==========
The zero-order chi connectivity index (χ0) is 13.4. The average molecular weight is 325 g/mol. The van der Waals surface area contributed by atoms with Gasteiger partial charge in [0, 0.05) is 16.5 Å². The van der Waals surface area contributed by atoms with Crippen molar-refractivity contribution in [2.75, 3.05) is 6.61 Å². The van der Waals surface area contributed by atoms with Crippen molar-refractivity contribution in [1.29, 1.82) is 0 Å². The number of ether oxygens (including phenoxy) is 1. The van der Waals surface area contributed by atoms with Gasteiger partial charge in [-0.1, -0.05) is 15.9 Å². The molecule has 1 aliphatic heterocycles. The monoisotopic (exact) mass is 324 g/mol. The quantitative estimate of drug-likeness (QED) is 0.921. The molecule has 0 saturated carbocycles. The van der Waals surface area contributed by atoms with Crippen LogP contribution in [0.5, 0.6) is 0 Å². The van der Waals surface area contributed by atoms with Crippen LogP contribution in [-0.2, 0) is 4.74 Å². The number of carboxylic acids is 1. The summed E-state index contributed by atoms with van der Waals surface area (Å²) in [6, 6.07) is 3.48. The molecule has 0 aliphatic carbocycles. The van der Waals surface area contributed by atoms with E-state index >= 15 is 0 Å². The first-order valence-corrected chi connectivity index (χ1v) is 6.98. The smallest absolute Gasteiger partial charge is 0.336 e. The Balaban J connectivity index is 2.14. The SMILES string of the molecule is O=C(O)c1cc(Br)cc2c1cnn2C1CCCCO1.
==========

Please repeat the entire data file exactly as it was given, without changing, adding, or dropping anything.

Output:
The zero-order chi connectivity index (χ0) is 13.4. The average molecular weight is 325 g/mol. The van der Waals surface area contributed by atoms with Gasteiger partial charge in [0, 0.05) is 16.5 Å². The van der Waals surface area contributed by atoms with Crippen molar-refractivity contribution in [2.75, 3.05) is 6.61 Å². The van der Waals surface area contributed by atoms with Crippen molar-refractivity contribution in [1.29, 1.82) is 0 Å². The number of ether oxygens (including phenoxy) is 1. The van der Waals surface area contributed by atoms with Gasteiger partial charge in [-0.1, -0.05) is 15.9 Å². The molecule has 1 aliphatic heterocycles. The monoisotopic (exact) mass is 324 g/mol. The quantitative estimate of drug-likeness (QED) is 0.921. The molecule has 0 saturated carbocycles. The van der Waals surface area contributed by atoms with Crippen LogP contribution in [0.5, 0.6) is 0 Å². The van der Waals surface area contributed by atoms with Crippen LogP contribution in [-0.2, 0) is 4.74 Å². The number of carboxylic acids is 1. The summed E-state index contributed by atoms with van der Waals surface area (Å²) in [6, 6.07) is 3.48. The molecule has 0 aliphatic carbocycles. The van der Waals surface area contributed by atoms with E-state index >= 15 is 0 Å². The first-order valence-corrected chi connectivity index (χ1v) is 6.98. The smallest absolute Gasteiger partial charge is 0.336 e. The Balaban J connectivity index is 2.14. The SMILES string of the molecule is O=C(O)c1cc(Br)cc2c1cnn2C1CCCCO1.